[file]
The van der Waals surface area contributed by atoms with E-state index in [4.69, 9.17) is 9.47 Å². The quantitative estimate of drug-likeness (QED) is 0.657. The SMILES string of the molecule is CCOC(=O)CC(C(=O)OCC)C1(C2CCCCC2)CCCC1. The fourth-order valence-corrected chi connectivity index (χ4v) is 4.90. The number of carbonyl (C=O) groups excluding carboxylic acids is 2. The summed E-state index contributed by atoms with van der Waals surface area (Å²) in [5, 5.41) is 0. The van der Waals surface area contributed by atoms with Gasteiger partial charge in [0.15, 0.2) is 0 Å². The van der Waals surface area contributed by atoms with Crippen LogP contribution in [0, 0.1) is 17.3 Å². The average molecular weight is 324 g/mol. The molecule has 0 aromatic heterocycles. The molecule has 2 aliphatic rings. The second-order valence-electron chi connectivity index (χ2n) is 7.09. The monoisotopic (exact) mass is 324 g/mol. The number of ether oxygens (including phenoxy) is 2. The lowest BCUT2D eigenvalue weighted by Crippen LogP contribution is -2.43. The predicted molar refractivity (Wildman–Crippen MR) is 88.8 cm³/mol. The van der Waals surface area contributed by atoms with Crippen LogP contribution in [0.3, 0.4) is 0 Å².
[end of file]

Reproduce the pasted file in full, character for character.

The van der Waals surface area contributed by atoms with E-state index in [4.69, 9.17) is 9.47 Å². The quantitative estimate of drug-likeness (QED) is 0.657. The SMILES string of the molecule is CCOC(=O)CC(C(=O)OCC)C1(C2CCCCC2)CCCC1. The fourth-order valence-corrected chi connectivity index (χ4v) is 4.90. The number of carbonyl (C=O) groups excluding carboxylic acids is 2. The summed E-state index contributed by atoms with van der Waals surface area (Å²) in [5, 5.41) is 0. The van der Waals surface area contributed by atoms with Gasteiger partial charge in [0.15, 0.2) is 0 Å². The van der Waals surface area contributed by atoms with Crippen LogP contribution in [0, 0.1) is 17.3 Å². The average molecular weight is 324 g/mol. The molecule has 0 aromatic heterocycles. The molecule has 2 aliphatic rings. The second-order valence-electron chi connectivity index (χ2n) is 7.09. The monoisotopic (exact) mass is 324 g/mol. The number of ether oxygens (including phenoxy) is 2. The lowest BCUT2D eigenvalue weighted by Crippen LogP contribution is -2.43. The predicted molar refractivity (Wildman–Crippen MR) is 88.8 cm³/mol. The van der Waals surface area contributed by atoms with Crippen LogP contribution in [0.3, 0.4) is 0 Å².